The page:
S: Yeah, exactly. We tried to get away from it a bit on this album but on the previous album… basically what we do is just solo over the verse. If you see a song that is normally pre-chorus into the second pre-chorus into the chorus, the solo section is usually just soloed over that, ‘cause then it kinda builds the solo up in the same way as you would build up a vocal section up to the chorus. Obviously, the solo over the chorus is the most catchy and it’s over the nicer chords.
M: Sometimes it seems like you guys are almost having a battle with the guitars. I’m sure it’s always mentioned to you about the video games, that you have that influence. It seems like you guys are having an epic battle!
S: I think that yeah it sounds like a battle when it’s finished but I just think that six guitar solos one after the other is a cool thing to do. I thought it sounded good when I listened to bands when I was growing up. It was usually like one guy would do one solo and the other guy would do one and that would be it. I thought that was sort of cool. You’d hear one guy play it and then the other guy would play it, it’s was kinda like a duet between a singer and a female singer. So I thought, let’s increase that, take it to like six each. It’s not really a battle, it’s just to make it sound good, but then when you listen back to it you kinda say it is a battle.
M: Speaking of battles, I’ve seen a lot of battles caused by you guys, not by real guitar but of course by the video games, Guitar Hero III. How’s it feel to have Through The Fire and The Flames be the holy grail of all songs on that video game?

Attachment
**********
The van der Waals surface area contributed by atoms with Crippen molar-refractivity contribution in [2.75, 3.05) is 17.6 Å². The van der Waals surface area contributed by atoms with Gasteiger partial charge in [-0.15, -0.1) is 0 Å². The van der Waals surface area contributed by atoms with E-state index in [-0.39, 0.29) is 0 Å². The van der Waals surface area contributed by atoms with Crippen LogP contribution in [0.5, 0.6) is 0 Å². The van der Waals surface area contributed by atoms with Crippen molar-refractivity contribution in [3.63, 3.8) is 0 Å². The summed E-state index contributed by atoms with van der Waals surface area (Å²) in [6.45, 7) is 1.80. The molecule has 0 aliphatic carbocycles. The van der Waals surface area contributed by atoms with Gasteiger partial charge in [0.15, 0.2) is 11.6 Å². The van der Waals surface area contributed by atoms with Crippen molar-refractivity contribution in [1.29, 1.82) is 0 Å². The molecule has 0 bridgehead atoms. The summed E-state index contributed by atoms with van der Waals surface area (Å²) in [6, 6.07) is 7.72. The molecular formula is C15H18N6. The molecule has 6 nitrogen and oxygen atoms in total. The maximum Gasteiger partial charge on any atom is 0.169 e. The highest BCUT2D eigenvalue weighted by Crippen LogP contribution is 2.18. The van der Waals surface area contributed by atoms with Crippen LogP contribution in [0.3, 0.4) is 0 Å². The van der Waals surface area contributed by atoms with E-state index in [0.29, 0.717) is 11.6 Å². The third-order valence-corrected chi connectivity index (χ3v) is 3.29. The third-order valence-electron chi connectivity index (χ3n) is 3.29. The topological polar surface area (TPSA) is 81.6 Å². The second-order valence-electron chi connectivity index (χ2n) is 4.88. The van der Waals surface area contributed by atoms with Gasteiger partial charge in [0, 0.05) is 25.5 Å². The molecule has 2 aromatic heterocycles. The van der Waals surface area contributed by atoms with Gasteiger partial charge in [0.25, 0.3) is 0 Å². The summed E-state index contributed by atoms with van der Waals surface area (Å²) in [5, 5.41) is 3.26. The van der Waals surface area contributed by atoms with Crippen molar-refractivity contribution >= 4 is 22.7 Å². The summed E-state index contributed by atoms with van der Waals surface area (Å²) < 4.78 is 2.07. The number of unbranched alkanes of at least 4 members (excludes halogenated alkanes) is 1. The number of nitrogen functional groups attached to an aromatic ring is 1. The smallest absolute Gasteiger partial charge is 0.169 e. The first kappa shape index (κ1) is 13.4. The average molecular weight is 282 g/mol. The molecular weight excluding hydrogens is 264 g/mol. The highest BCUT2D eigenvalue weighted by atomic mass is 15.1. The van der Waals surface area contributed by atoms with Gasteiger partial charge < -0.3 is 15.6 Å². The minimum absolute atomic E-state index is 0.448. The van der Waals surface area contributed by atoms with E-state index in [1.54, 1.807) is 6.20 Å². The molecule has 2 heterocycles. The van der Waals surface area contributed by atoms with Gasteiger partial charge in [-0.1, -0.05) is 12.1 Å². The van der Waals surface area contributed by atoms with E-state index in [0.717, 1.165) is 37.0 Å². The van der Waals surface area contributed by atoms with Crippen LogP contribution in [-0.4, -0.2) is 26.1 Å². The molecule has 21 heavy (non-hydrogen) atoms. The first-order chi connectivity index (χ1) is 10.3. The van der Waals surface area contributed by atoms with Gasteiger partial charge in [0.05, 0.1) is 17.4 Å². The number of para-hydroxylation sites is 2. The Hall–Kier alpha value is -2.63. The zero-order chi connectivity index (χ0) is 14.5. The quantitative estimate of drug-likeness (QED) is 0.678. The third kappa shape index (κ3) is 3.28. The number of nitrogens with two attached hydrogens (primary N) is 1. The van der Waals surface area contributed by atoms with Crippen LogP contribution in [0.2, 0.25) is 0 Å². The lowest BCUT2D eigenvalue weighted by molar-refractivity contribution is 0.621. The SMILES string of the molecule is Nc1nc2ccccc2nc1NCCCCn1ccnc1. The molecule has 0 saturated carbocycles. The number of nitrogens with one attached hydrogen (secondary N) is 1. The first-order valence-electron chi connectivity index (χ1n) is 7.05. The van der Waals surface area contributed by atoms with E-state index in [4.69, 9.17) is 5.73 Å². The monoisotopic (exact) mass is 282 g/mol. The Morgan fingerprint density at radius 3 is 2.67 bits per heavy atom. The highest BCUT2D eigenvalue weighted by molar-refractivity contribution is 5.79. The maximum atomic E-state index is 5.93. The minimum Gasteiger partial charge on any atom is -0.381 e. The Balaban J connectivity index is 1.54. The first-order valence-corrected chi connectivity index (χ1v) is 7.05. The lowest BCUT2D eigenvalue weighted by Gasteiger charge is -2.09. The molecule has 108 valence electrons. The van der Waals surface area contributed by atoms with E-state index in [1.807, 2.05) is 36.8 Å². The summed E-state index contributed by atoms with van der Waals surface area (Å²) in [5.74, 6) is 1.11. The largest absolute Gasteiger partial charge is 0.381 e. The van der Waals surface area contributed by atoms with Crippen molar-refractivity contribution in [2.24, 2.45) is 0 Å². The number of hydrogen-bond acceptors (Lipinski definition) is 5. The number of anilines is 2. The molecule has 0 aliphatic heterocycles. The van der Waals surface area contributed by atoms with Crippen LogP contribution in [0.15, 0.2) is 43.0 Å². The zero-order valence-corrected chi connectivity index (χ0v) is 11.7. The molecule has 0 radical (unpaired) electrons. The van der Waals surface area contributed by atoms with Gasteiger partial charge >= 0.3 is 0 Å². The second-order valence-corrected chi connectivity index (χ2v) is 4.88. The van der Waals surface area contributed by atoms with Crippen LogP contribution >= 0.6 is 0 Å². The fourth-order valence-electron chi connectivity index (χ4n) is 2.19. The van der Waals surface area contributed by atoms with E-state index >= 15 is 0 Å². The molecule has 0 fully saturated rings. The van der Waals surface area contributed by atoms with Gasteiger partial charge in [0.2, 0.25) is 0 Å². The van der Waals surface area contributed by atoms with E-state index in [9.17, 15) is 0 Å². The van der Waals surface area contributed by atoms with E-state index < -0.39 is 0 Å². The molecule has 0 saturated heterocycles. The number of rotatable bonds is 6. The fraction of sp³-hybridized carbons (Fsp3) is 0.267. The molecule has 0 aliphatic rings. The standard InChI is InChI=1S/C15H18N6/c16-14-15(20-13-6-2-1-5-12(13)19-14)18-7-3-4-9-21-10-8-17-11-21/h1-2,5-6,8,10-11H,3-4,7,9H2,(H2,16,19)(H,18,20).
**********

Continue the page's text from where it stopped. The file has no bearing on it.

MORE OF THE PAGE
S: I think it’s cool. It’s obviously, I don’t want to sound like I have a big head again, but there’s not that many bands that have got as much complicated guitar playing in them. You can listen to someone like Steve Vai who’s a hundred times better than us but then, in my opinion, I don’t think he’s got very catchy songs, you know, he doesn’t have very catchy chords. The guitar’s great but there’s no great singing…
M: No fists in the air!
S: Yeah. So, yeah, it should be the holy grail of that game. I’m starting to sound like a real wanker now.
B: Have you actually tried to play it (on the video game) yourself?
S: I tried it once and I was pretty crap at it. It’s not really my style of game to be honest, not because it’s for the guitar, it’s just not my style of game, I prefer other games.
M: What like Final Fantasy?
S: Yeah, or I like strategy games, Company of Heroes, that’s really cool. Shit like that.
M: Thinking about video games being a new platform for bands to get their music out, on MySpace last time I looked you had 11,614,019 listens. That was last night, you probably have 20,000 more by now.
S: Really? That’s cool.
M: What does it mean for the music biz to have new outlets like this?